cattleAccording to Georgia Cattlemen’s Association, every year consumers spend more than half of their meat budgets on beef – making beef the “meat of choice” for consumers. As of 2016, beef cattle are raised in all 159 counties of Georgia, illustrating the state’s significant role in supporting consumer demand. But down on the farm, these animals influence more than just market prices. They indefinitely shape the lives of the families that care for them.

Kristy Arnold and her husband, Rob, work the family farm that has been in Kristy’s family for three generations. Together they raise cattle and row crops.

Kristy Arnold and her husband, Rob, work the family farm that has been in Kristy’s family for three generations. Together they raise cattle and row crops.

Boggy Creek Farms

For Kristy Griffis Arnold, farming has always been in her blood. She grew up on a 465-acre farm in Wayne County that her grandfather, Julian Griffis, first purchased in 1941. Additionally, she was a member of 4-H and FFA clubs, and she showed cows for 13 years. So it came as no surprise when in 2006, she worked with her father to transition as owner and operator of Boggy Creek Farms.

Ten years later, she’s responsible for the well-being of their 350-head commercial Angus and crossbred herd, not counting the calves, and running their contract embryo calf operation. It’s more than a full-time job, she admits, and thankfully she doesn’t have to do it alone.

GA Cattle [INFOGRAPHIC]“My husband and children help whenever they’re home, doing chores around the farm. Under my dad’s wing I learned everything I know about operations, so I try to take my kids out with me and teach them,” she says.

Already, 11-year-old Kayle and 8-year-old Karson really enjoy showing livestock and being out on the farm. Like their mother, they show a deep-rooted passion working and caring for live animals. In her experience, Arnold has found that working on a farm teaches children to appreciate and value hard work, learn good morals and the value of family – principles that last for a lifetime.

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“I see a lot of growth in our future, especially as more and more young folks get involved. I hope to see that continue to grow over the next decade,” she says.

Kristy Arnold and her husband, Rob, work the family farm that has been in Kristy’s family for three generations. Together they raise cattle and row crops.Gazda Cattle Company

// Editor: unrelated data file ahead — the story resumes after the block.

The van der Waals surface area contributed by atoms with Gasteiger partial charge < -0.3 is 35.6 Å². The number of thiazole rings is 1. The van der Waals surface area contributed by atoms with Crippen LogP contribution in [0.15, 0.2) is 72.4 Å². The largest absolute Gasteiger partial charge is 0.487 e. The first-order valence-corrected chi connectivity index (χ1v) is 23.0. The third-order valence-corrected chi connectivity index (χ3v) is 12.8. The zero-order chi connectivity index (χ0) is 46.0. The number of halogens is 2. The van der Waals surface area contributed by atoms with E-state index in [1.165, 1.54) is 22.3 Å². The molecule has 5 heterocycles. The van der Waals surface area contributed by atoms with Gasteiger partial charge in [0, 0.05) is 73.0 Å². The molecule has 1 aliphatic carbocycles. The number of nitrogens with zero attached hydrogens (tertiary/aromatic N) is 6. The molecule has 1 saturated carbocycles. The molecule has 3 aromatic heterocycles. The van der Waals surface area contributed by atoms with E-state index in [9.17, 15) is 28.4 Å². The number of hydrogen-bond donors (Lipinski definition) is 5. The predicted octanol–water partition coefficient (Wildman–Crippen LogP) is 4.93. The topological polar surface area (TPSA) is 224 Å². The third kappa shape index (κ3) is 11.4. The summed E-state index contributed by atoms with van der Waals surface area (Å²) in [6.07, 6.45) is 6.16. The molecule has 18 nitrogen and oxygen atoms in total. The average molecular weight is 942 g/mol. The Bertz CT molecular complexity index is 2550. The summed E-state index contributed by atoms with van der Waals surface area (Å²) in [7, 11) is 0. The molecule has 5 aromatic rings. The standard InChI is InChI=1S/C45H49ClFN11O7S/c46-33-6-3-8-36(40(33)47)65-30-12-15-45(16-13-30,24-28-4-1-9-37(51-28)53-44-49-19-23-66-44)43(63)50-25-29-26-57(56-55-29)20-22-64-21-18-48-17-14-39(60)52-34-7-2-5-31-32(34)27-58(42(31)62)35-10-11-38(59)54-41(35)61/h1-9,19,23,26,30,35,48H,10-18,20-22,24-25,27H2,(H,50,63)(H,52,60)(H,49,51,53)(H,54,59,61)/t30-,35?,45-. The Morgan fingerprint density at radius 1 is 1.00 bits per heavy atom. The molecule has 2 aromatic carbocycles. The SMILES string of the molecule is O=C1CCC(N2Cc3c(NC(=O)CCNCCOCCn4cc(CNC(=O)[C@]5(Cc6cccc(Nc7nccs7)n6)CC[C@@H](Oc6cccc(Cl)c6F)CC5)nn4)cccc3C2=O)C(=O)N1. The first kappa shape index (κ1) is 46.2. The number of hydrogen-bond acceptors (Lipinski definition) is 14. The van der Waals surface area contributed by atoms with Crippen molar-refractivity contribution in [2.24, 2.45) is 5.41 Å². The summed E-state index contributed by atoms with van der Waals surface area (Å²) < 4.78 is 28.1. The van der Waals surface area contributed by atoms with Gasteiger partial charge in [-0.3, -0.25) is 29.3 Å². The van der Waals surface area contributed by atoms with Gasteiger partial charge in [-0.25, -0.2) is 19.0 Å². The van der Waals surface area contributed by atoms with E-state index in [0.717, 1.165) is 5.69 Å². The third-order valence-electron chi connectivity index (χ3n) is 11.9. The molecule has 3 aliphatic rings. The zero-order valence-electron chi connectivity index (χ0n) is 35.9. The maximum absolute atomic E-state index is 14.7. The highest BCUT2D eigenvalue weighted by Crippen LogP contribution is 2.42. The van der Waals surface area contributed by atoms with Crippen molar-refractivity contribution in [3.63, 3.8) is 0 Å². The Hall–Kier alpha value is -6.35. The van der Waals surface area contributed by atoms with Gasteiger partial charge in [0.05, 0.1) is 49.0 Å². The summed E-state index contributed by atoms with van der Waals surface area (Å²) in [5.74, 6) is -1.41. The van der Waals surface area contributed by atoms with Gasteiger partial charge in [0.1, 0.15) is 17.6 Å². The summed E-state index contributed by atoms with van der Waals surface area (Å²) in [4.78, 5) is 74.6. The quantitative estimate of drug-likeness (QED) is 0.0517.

Carolyn Gazda knows firsthand the positive influence derived out of farm life from raising two daughters, Katie and Taylor, to know the ins and outs of the cattle business.

“When the girls still lived on the farm, they were active in the everyday aspects of running the farm. About 90 percent of the heifers they showed while growing up were raised on the farm – many of them bred by the girls,” she says.

Now an adult, Katie has an ag communications degree from the University of Georgia and is executive director of the Georgia Farm Bureau Foundation. Taylor, also now an adult, has an ag communications degree from Oklahoma State University and is currently doing freelance livestock marketing and photography. However, both women still own cattle on the farm in Athens, and Gazda anticipates they’ll live on a farm again in the near future.

Kristy Arnold and her husband Rob work the family farm that has been in Kristy's family for three generations. Together they raise cattle and do row crops.“Taylor had a heifer this year that a young lady in South Georgia showed and won ‘Reserve Champion Low Percentage Simmental’ at the Georgia Junior National Stock Show. The juniors are the future of the cattle industry, and that is very important to us,” Carolyn Gazda says.

Over the years, whether busy natural calving 22 Angus cows in a season or serving on the board of directors for the Georgia Angus Association, Gazda is proud to have kept the farm a family-run operation. She even has help from her 85-year-old father-in-law, who can still be found building fences, bush hogging and feeding livestock.

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“Involvement in the cattle industry is full of ups and downs,” she says. “One day you can be on top of the world, the next struggling to keep a calf alive. It’s a way of life that gets in your blood. I can’t think of a better way to raise a family.

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